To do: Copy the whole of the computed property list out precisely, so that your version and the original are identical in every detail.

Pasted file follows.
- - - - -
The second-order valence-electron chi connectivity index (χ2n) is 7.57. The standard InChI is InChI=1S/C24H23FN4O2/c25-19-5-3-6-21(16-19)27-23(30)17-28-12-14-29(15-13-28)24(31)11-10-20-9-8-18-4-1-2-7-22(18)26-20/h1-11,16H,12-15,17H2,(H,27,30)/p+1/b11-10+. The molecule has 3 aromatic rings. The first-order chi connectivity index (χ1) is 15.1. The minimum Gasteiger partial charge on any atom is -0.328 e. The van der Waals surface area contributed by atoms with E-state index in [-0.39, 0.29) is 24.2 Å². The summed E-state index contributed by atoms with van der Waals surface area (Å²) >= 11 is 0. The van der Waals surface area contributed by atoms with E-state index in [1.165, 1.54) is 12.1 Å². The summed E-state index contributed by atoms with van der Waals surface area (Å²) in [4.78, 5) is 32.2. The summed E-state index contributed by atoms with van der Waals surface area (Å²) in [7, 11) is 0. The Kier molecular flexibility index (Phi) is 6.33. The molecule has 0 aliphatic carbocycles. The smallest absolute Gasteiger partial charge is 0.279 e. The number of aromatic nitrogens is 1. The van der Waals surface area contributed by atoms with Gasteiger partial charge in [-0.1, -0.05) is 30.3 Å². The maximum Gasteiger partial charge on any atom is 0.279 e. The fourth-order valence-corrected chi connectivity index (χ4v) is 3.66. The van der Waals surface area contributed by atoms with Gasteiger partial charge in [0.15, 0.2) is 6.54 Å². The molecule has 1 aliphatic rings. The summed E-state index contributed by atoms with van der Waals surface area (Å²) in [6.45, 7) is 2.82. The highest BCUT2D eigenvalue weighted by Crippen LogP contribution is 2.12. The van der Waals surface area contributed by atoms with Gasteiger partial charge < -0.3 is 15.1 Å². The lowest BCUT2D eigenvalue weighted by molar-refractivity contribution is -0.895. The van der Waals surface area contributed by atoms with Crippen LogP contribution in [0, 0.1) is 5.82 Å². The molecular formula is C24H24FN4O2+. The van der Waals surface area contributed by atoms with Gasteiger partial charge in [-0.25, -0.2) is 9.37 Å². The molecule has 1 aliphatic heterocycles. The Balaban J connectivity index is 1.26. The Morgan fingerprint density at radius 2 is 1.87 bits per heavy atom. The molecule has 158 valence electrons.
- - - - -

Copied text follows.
The second-order valence-electron chi connectivity index (χ2n) is 7.57. The standard InChI is InChI=1S/C24H23FN4O2/c25-19-5-3-6-21(16-19)27-23(30)17-28-12-14-29(15-13-28)24(31)11-10-20-9-8-18-4-1-2-7-22(18)26-20/h1-11,16H,12-15,17H2,(H,27,30)/p+1/b11-10+. The molecule has 3 aromatic rings. The first-order chi connectivity index (χ1) is 15.1. The minimum Gasteiger partial charge on any atom is -0.328 e. The van der Waals surface area contributed by atoms with E-state index in [-0.39, 0.29) is 24.2 Å². The summed E-state index contributed by atoms with van der Waals surface area (Å²) >= 11 is 0. The van der Waals surface area contributed by atoms with E-state index in [1.165, 1.54) is 12.1 Å². The summed E-state index contributed by atoms with van der Waals surface area (Å²) in [4.78, 5) is 32.2. The summed E-state index contributed by atoms with van der Waals surface area (Å²) in [7, 11) is 0. The Kier molecular flexibility index (Phi) is 6.33. The molecule has 0 aliphatic carbocycles. The smallest absolute Gasteiger partial charge is 0.279 e. The number of aromatic nitrogens is 1. The van der Waals surface area contributed by atoms with Gasteiger partial charge in [-0.1, -0.05) is 30.3 Å². The maximum Gasteiger partial charge on any atom is 0.279 e. The fourth-order valence-corrected chi connectivity index (χ4v) is 3.66. The van der Waals surface area contributed by atoms with Gasteiger partial charge in [0.15, 0.2) is 6.54 Å². The molecule has 1 aliphatic rings. The summed E-state index contributed by atoms with van der Waals surface area (Å²) in [6.45, 7) is 2.82. The highest BCUT2D eigenvalue weighted by Crippen LogP contribution is 2.12. The van der Waals surface area contributed by atoms with Gasteiger partial charge < -0.3 is 15.1 Å². The lowest BCUT2D eigenvalue weighted by molar-refractivity contribution is -0.895. The van der Waals surface area contributed by atoms with Crippen LogP contribution in [0, 0.1) is 5.82 Å². The molecular formula is C24H24FN4O2+. The van der Waals surface area contributed by atoms with Gasteiger partial charge in [-0.25, -0.2) is 9.37 Å². The molecule has 1 aliphatic heterocycles. The Balaban J connectivity index is 1.26. The Morgan fingerprint density at radius 2 is 1.87 bits per heavy atom. The molecule has 158 valence electrons.